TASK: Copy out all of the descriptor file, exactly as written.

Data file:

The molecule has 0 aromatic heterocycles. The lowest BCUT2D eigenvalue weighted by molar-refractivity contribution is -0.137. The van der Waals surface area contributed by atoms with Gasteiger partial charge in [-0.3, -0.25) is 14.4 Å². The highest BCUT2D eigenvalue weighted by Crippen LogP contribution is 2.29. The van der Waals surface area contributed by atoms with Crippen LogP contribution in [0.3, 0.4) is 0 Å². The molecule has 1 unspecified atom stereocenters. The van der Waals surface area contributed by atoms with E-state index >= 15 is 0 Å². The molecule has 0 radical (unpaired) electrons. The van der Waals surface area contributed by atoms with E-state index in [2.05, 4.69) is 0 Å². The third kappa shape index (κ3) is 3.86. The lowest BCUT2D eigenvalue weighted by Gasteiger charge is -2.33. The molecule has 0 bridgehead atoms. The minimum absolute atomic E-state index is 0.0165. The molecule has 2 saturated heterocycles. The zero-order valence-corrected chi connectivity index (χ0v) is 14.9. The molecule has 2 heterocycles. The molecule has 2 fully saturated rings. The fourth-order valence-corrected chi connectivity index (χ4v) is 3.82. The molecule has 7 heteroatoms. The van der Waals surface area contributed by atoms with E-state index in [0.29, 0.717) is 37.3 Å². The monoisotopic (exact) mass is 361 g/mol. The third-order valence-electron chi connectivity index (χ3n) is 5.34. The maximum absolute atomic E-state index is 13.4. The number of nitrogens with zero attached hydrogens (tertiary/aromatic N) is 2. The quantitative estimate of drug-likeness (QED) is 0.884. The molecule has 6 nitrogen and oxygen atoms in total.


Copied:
The molecule has 0 aromatic heterocycles. The lowest BCUT2D eigenvalue weighted by molar-refractivity contribution is -0.137. The van der Waals surface area contributed by atoms with Gasteiger partial charge in [-0.3, -0.25) is 14.4 Å². The highest BCUT2D eigenvalue weighted by Crippen LogP contribution is 2.29. The van der Waals surface area contributed by atoms with Crippen LogP contribution in [0.3, 0.4) is 0 Å². The molecule has 1 unspecified atom stereocenters. The van der Waals surface area contributed by atoms with E-state index >= 15 is 0 Å². The molecule has 0 radical (unpaired) electrons. The van der Waals surface area contributed by atoms with E-state index in [2.05, 4.69) is 0 Å². The third kappa shape index (κ3) is 3.86. The lowest BCUT2D eigenvalue weighted by Gasteiger charge is -2.33. The molecule has 0 bridgehead atoms. The minimum absolute atomic E-state index is 0.0165. The molecule has 2 saturated heterocycles. The zero-order valence-corrected chi connectivity index (χ0v) is 14.9. The molecule has 2 heterocycles. The molecule has 2 fully saturated rings. The fourth-order valence-corrected chi connectivity index (χ4v) is 3.82. The molecule has 7 heteroatoms. The van der Waals surface area contributed by atoms with E-state index in [0.29, 0.717) is 37.3 Å². The monoisotopic (exact) mass is 361 g/mol. The third-order valence-electron chi connectivity index (χ3n) is 5.34. The maximum absolute atomic E-state index is 13.4. The number of nitrogens with zero attached hydrogens (tertiary/aromatic N) is 2. The quantitative estimate of drug-likeness (QED) is 0.884. The molecule has 6 nitrogen and oxygen atoms in total.